According to a poll from The Washington Post and ABC News, having daughters may affect voters’ choices this coming Election Day.
The poll, which was conducted between Oct. 10 and 13, asked likely voters which candidate they would vote for if the election were held that day. The respondents also answered demographic questions, including whether or not they had children, and if so, whether they had sons, daughters or both.
“The gender of voters’ children is rarely tracked by pollsters as an indicator of how people vote,” wrote Washington Post polling manager Scott Clement. “But a slew of Republicans citing respect for daughters in criticizing Republican presidential nominee Donald Trump’s hot-mic comments raised the question of what difference, if any, having a daughter makes in the way people view this issue or the campaign overall.”
The poll results suggest that it may indeed make a difference, but this conclusion is limited to parents who only have daughters. While 47 percent of all likely voters supported Clinton, that number rose to 58 percent when looking at respondents with daughters but no sons (versus 37 percent for Trump).
Parents with both sons and daughters were no more likely to support Clinton than the overall pool of likely voters, and for those with sons only, the percentage of Clinton supporters fell to 40 percent.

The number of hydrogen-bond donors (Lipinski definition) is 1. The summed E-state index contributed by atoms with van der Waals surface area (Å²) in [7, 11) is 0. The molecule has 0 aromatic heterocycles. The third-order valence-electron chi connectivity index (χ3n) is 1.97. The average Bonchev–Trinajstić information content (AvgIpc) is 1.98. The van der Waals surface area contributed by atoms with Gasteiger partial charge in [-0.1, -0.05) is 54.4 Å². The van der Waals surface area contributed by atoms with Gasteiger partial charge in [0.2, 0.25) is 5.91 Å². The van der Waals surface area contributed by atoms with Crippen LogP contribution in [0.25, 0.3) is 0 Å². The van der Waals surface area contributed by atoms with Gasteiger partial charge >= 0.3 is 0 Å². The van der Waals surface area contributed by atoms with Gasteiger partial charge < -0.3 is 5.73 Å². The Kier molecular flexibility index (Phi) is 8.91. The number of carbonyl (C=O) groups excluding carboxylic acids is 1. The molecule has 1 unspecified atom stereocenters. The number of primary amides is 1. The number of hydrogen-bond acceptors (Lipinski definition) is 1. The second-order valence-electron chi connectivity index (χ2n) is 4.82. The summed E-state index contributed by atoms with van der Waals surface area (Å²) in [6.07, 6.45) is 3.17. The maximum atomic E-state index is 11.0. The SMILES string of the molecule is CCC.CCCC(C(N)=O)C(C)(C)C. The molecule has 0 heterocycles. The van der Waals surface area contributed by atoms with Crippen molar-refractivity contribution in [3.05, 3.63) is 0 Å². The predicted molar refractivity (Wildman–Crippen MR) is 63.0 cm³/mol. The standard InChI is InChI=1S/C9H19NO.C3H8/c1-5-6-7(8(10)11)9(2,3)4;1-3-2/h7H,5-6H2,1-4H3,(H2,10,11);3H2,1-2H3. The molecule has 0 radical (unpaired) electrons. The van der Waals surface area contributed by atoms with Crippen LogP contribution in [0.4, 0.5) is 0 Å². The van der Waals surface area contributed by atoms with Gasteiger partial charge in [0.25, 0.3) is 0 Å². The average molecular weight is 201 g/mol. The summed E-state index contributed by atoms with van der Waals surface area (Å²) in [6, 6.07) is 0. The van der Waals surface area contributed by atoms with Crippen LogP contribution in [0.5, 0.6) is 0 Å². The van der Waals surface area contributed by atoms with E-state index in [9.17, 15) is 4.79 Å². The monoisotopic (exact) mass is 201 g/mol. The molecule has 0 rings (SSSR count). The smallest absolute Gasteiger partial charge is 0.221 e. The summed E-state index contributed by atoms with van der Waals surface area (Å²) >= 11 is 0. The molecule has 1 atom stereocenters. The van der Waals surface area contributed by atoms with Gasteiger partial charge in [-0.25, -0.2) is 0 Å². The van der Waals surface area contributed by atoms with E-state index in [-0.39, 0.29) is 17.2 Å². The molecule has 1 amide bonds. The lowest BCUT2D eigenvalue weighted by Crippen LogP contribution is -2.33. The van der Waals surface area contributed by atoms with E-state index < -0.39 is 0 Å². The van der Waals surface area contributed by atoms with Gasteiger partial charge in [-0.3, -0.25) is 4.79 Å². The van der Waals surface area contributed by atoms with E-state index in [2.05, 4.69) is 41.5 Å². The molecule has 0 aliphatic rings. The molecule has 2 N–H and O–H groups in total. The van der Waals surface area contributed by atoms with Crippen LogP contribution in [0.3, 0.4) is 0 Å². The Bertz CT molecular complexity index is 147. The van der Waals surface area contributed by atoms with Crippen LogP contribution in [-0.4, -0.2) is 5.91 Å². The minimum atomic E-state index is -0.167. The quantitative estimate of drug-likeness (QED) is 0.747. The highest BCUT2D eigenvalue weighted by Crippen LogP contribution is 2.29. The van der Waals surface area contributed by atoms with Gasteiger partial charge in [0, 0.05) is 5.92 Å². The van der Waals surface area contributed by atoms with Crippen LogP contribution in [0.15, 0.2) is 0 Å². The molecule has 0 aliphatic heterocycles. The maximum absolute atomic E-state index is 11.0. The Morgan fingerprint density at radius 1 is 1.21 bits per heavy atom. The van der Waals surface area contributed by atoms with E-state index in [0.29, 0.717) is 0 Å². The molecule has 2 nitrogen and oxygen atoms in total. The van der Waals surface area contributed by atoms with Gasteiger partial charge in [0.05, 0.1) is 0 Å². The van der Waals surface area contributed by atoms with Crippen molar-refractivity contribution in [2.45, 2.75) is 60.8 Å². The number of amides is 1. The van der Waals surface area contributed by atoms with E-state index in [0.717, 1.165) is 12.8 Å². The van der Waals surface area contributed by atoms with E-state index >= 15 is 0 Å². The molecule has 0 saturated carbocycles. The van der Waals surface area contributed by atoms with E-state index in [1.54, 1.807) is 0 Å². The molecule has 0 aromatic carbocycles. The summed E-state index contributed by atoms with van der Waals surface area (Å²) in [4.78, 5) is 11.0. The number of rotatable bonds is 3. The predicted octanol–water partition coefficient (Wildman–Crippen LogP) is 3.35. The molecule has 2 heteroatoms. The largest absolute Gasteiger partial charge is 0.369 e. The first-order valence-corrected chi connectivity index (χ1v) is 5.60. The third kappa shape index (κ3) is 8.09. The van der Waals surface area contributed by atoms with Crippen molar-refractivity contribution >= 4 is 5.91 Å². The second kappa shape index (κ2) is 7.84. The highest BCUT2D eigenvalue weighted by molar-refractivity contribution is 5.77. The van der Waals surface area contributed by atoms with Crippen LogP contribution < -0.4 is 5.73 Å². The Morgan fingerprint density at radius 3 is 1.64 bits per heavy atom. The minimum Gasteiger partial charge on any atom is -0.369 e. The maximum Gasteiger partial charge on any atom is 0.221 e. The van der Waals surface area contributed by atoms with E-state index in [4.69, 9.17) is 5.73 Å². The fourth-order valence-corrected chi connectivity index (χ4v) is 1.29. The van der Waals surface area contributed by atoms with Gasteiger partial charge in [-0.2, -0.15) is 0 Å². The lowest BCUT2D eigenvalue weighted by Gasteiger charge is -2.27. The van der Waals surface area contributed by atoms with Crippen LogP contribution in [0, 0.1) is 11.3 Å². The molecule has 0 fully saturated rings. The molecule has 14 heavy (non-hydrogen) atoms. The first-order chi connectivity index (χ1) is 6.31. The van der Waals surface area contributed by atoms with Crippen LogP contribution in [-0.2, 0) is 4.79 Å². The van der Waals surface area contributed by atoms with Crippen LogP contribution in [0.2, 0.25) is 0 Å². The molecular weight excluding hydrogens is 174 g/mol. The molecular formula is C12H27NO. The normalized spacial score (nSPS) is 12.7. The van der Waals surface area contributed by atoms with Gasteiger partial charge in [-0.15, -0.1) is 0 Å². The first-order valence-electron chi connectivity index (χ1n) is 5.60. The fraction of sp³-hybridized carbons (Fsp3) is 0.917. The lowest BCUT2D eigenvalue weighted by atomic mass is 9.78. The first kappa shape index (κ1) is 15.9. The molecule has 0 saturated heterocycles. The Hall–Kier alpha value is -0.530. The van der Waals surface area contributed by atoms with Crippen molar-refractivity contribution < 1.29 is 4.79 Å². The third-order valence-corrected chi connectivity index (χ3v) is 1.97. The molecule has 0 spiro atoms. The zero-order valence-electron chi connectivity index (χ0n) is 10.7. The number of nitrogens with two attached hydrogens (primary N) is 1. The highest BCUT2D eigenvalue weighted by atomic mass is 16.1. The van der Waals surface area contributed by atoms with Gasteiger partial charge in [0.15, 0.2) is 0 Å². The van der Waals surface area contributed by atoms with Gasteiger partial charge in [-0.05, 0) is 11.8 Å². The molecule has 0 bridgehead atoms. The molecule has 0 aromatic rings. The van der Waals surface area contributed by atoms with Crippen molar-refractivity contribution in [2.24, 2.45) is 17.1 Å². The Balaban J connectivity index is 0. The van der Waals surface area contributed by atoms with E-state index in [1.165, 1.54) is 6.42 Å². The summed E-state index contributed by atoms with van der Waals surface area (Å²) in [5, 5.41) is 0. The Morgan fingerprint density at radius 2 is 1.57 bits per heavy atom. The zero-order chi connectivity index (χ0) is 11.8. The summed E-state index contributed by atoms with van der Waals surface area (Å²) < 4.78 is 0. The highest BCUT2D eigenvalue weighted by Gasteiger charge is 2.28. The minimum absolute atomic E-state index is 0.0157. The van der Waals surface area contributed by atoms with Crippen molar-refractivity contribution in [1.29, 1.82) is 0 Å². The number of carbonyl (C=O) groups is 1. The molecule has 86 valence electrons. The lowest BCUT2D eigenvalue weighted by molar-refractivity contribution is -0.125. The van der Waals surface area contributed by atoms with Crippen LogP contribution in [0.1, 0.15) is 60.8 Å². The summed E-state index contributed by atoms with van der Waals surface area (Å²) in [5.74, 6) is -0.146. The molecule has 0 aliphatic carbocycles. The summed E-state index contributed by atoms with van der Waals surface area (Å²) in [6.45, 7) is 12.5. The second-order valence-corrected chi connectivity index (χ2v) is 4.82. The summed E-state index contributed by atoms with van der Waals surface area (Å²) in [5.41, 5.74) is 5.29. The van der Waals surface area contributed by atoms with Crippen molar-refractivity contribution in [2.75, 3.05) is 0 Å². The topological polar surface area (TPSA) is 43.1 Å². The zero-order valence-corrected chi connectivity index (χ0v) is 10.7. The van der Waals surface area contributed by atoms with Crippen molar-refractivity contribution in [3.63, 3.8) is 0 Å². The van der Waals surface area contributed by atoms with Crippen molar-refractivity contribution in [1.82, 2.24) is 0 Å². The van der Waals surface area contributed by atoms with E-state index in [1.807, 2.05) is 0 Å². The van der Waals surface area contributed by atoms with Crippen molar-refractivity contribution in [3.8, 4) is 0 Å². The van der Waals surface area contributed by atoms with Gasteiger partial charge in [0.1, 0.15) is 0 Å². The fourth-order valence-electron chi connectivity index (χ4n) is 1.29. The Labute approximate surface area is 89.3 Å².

“Clinton’s standing among parents is notably on par with her support among non-parents (56 percent), a group dominated by younger people who tend to lean Democratic,” Clement explained.
Still, the same poll indicated that parents of only daughters were only slightly more likely than other voters to say Trump’s treatment of women is “a legitimate issue” in the presidential election. They were no more apt to say that the GOP nominee’s infamous videotape comments made them less likely to vote for him and no more likely to say his comments “went beyond how men typically talk about women.” They were, however, slightly more likely to say Trump’s apology for the videotape comments was “not sincere.”
Though analysis suggests that any discrepancies among parents may have more to do with the partisan loyalties of respondents than the sex of their children, it remains true that parenthood can have a profound impact on a person’s political views and party affiliation.
Trump hasn’t exactly made his case for being an ideal candidate for parents ― between his horrendous treatment of breastfeeding mothers, problematic maternity leave plan, promotion of bullying and fear in schools and habit of scaring the bejesus out of baby Republicans.
Yes, baby Republicans. We know.
H/T The Cut